Nobody can tell me people are not working as hard (or almost as hard) now as they did two generations ago, despite great advances in labor-saving technology. They are doing so because of the tax and regulatory burden, meaning much of their time and effort is going to society as a whole (actually meaning the government). And they seem to be accepting it, which is what I worry about most.

It must be further recognized that, when this made-over person works for society as a whole, he is really working for the privileged elite in government and the privileged recipients of subsidies and lucrative government contracts (for example, Halliburton).

Indeed, contrary to the American Revolution, the neoconservatives have attempted (and succeeded too often) in making people over.

Chapter 10 in Reflections, "Socialism, an Obituary for an Idea" is particularly interesting and I recommend reading it. What Kristol says about socialism is such that I feel a deja vu. What he is describing is actually neoconservatism: communalism (or communitarianism), need for leadership, and the like. He says socialism has borrowed the best of Christianity, which I gather means the giving and sharing aspect of Christianity. However, one glaring thing is missing from his commentary, the bull in the china shop, and that is the coercive aspect of socialism. This puts socialism in diametric opposition to Christianity in the most important characteristic of socialism, which is coercion, and the second most important characteristic of Christianity, which is voluntarism. He says on P. 120 that there is "nothing socialist about the ability of an all-powerful state to get things done." Armament factories and steel mills were examples. Nothing socialist? Excuse me, but that is totally wrong. Either that or I am confused and Three Enemies, this work, and everything else I have ever done, said, or thought is entirely wrong. And, possibly it is bias, but I really do not think I am entirely wrong!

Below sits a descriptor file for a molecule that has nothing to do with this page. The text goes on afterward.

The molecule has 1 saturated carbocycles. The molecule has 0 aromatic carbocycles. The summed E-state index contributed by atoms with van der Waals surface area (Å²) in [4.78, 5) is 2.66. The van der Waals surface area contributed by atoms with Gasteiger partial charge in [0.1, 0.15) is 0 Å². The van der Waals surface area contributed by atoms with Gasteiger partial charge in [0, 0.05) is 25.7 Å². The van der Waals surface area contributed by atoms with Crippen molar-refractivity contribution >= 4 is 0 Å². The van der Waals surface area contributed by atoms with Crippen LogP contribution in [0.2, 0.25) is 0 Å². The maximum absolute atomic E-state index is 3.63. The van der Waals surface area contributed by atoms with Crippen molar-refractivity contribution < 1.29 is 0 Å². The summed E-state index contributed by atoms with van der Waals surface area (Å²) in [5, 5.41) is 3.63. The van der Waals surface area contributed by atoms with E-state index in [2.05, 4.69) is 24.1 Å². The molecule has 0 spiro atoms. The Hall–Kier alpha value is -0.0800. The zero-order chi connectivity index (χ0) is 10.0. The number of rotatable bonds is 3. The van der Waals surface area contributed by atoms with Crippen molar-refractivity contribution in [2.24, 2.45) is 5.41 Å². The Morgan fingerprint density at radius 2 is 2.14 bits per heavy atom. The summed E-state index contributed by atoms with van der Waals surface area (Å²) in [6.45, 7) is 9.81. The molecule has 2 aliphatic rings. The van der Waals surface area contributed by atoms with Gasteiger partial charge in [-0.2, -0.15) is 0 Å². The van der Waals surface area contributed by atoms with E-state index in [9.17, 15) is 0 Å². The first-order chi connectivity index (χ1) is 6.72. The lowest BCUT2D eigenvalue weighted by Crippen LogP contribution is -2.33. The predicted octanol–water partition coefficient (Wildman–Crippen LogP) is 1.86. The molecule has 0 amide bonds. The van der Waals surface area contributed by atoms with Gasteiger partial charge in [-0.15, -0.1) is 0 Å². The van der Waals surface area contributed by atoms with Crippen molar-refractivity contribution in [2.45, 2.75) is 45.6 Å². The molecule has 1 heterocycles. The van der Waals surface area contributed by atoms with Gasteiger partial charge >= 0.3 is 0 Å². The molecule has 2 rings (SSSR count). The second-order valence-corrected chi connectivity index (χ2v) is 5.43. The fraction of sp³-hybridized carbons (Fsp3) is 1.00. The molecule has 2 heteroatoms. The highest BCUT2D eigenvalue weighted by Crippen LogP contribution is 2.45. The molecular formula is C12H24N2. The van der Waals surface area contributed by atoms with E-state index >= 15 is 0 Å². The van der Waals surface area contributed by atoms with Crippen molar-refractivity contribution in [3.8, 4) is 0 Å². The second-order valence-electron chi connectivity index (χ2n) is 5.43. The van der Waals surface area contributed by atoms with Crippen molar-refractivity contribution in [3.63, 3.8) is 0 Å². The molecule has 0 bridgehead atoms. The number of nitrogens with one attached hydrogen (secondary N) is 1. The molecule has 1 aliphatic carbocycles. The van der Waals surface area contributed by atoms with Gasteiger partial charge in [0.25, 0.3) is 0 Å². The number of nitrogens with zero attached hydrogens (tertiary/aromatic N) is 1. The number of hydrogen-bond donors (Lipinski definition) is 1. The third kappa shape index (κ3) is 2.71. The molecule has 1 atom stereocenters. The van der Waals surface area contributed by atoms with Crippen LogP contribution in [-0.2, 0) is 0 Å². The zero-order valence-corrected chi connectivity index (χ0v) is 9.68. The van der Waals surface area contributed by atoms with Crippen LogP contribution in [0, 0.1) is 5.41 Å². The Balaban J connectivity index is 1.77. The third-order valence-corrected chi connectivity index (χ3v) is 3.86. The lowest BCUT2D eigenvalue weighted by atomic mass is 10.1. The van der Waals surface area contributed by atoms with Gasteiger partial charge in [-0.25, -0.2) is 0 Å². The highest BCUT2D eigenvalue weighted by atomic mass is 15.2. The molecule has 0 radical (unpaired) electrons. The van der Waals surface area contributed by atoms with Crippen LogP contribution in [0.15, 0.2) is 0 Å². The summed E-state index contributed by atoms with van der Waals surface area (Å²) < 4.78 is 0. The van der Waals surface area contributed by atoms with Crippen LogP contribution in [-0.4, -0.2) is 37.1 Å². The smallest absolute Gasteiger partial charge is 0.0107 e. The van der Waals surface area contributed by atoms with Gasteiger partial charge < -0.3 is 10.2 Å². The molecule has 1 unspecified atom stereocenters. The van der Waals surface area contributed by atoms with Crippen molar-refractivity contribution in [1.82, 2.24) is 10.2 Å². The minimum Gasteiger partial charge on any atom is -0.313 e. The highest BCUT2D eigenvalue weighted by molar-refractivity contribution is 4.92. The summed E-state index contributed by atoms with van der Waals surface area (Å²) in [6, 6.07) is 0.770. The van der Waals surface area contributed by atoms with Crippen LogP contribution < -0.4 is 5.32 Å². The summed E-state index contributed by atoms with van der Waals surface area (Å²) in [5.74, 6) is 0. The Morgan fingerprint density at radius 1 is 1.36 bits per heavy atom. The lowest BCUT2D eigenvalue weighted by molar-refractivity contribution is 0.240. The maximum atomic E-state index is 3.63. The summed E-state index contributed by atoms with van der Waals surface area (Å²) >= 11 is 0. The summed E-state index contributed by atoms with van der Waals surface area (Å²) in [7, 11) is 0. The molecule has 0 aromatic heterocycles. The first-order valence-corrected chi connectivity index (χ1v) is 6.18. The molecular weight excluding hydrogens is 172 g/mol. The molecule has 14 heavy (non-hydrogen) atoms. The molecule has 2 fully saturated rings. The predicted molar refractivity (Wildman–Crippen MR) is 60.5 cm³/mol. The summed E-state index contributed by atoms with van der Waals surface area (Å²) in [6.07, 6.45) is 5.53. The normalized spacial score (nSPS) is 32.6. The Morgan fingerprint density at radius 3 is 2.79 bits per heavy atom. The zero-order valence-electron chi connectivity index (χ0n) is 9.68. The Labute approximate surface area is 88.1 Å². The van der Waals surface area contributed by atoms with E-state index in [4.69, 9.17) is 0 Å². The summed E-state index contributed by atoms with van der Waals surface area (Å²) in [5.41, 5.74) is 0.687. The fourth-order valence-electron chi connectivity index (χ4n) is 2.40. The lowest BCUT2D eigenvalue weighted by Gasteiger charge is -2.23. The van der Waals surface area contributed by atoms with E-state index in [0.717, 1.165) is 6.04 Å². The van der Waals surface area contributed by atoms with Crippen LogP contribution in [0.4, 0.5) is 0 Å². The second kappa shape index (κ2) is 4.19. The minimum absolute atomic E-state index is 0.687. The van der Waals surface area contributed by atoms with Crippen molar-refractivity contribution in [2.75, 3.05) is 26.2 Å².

The neoconservatism Kristol is extolling looks very much to me like the socialism he is condemning.

I really could not find anything of note written by Irving Kristol more recently than 1995. However, Shadia Drury (31) did shed some more light on him. There were no real surprises. According to her, he is a super-nationalist, and very much a hawk (32). He thinks domestic policy should be based on a "friend or foe" premise, which I will say more about later. This sounds very much like, "If you're not for us, you're against us." It also makes me wonder if this has anything to do with the fact that so many people in high places are under indictment: Are they more corrupt than they used to be? Maybe so for a number of reasons, but maybe this is just politics. The Democrats and the Republicans pretend to be at such odds. (They are not, any more than government officials are better.) And it is this "us vs. them" mentality that accounts for some of the draconian laws and punishments that are now in effect. What comes to mind right now is an example of a man in Maryland who got eight years in prison for mooning a neighbor and her eight-year-old daughter. Fortunately, the court overturned the conviction.

As for the marketplace (33), Kristol wants some limits and government oversight. He does not want the market to determine society's values. We have been over this once. He contradicts Mises and Rothbard, the great free-market economists, who demonstrated that society's values (meaning the consuming public's desires) determine what goes on in the marketplace.